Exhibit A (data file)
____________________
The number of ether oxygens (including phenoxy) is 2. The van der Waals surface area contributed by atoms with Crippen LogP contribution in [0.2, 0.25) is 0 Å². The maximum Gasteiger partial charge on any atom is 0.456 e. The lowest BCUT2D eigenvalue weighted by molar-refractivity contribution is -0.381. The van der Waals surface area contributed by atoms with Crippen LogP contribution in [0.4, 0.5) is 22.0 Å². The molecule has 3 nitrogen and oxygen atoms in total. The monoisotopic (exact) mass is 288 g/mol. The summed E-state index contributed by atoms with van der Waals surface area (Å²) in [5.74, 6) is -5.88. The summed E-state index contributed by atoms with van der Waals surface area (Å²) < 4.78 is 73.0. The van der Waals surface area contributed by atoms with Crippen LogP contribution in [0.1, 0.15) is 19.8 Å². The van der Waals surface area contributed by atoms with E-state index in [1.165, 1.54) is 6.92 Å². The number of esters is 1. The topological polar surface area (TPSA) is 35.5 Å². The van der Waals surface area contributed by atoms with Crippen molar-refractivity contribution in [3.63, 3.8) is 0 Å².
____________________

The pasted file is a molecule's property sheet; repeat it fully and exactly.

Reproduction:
The number of ether oxygens (including phenoxy) is 2. The van der Waals surface area contributed by atoms with Crippen LogP contribution in [0.2, 0.25) is 0 Å². The maximum Gasteiger partial charge on any atom is 0.456 e. The lowest BCUT2D eigenvalue weighted by molar-refractivity contribution is -0.381. The van der Waals surface area contributed by atoms with Crippen LogP contribution in [0.4, 0.5) is 22.0 Å². The molecule has 3 nitrogen and oxygen atoms in total. The monoisotopic (exact) mass is 288 g/mol. The summed E-state index contributed by atoms with van der Waals surface area (Å²) in [5.74, 6) is -5.88. The summed E-state index contributed by atoms with van der Waals surface area (Å²) < 4.78 is 73.0. The van der Waals surface area contributed by atoms with Crippen LogP contribution in [0.1, 0.15) is 19.8 Å². The van der Waals surface area contributed by atoms with E-state index in [1.165, 1.54) is 6.92 Å². The number of esters is 1. The topological polar surface area (TPSA) is 35.5 Å². The van der Waals surface area contributed by atoms with Crippen molar-refractivity contribution in [3.63, 3.8) is 0 Å².